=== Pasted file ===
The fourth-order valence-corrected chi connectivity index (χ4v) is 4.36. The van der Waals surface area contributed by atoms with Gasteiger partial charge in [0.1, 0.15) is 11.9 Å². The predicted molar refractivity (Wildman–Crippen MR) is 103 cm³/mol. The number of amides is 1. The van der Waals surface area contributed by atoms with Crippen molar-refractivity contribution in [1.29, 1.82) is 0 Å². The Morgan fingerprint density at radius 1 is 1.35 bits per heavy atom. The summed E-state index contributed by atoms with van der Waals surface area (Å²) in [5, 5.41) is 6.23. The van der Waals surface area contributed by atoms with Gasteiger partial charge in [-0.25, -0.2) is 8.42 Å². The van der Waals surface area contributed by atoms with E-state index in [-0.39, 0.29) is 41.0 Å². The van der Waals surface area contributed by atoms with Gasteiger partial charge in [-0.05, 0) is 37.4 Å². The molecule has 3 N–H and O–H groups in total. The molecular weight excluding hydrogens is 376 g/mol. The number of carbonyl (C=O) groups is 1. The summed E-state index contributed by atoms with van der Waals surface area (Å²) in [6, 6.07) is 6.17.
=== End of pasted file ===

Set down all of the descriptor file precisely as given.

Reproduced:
The fourth-order valence-corrected chi connectivity index (χ4v) is 4.36. The van der Waals surface area contributed by atoms with Gasteiger partial charge in [0.1, 0.15) is 11.9 Å². The predicted molar refractivity (Wildman–Crippen MR) is 103 cm³/mol. The number of amides is 1. The van der Waals surface area contributed by atoms with Crippen molar-refractivity contribution in [1.29, 1.82) is 0 Å². The Morgan fingerprint density at radius 1 is 1.35 bits per heavy atom. The summed E-state index contributed by atoms with van der Waals surface area (Å²) in [5, 5.41) is 6.23. The van der Waals surface area contributed by atoms with Gasteiger partial charge in [-0.25, -0.2) is 8.42 Å². The van der Waals surface area contributed by atoms with E-state index in [-0.39, 0.29) is 41.0 Å². The van der Waals surface area contributed by atoms with Gasteiger partial charge in [-0.05, 0) is 37.4 Å². The molecule has 3 N–H and O–H groups in total. The molecular weight excluding hydrogens is 376 g/mol. The number of carbonyl (C=O) groups is 1. The summed E-state index contributed by atoms with van der Waals surface area (Å²) in [6, 6.07) is 6.17.